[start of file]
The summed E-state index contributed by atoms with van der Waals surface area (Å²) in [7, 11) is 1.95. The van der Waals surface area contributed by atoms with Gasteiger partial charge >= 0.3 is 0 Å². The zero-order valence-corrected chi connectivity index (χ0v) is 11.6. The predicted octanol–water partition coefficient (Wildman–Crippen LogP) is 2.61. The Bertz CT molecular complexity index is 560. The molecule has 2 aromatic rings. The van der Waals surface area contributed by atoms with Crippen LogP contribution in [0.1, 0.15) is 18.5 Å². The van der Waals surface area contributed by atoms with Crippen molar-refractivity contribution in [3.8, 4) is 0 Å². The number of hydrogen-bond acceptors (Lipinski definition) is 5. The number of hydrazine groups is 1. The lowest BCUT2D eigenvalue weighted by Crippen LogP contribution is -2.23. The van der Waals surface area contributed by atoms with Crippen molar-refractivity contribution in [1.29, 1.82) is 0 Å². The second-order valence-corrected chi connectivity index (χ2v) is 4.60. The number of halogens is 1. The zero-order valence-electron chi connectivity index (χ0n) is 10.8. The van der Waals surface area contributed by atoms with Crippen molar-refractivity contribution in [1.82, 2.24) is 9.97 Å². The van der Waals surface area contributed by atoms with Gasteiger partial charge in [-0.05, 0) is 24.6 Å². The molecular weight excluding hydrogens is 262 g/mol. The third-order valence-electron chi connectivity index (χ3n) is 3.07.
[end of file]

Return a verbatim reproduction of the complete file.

The summed E-state index contributed by atoms with van der Waals surface area (Å²) in [7, 11) is 1.95. The van der Waals surface area contributed by atoms with Gasteiger partial charge >= 0.3 is 0 Å². The zero-order valence-corrected chi connectivity index (χ0v) is 11.6. The predicted octanol–water partition coefficient (Wildman–Crippen LogP) is 2.61. The Bertz CT molecular complexity index is 560. The molecule has 2 aromatic rings. The van der Waals surface area contributed by atoms with Crippen LogP contribution in [0.1, 0.15) is 18.5 Å². The van der Waals surface area contributed by atoms with Crippen molar-refractivity contribution in [3.8, 4) is 0 Å². The number of hydrogen-bond acceptors (Lipinski definition) is 5. The number of hydrazine groups is 1. The lowest BCUT2D eigenvalue weighted by Crippen LogP contribution is -2.23. The van der Waals surface area contributed by atoms with Crippen molar-refractivity contribution in [1.29, 1.82) is 0 Å². The second-order valence-corrected chi connectivity index (χ2v) is 4.60. The number of halogens is 1. The zero-order valence-electron chi connectivity index (χ0n) is 10.8. The van der Waals surface area contributed by atoms with Crippen molar-refractivity contribution in [1.82, 2.24) is 9.97 Å². The van der Waals surface area contributed by atoms with Gasteiger partial charge in [-0.05, 0) is 24.6 Å². The molecular weight excluding hydrogens is 262 g/mol. The third-order valence-electron chi connectivity index (χ3n) is 3.07.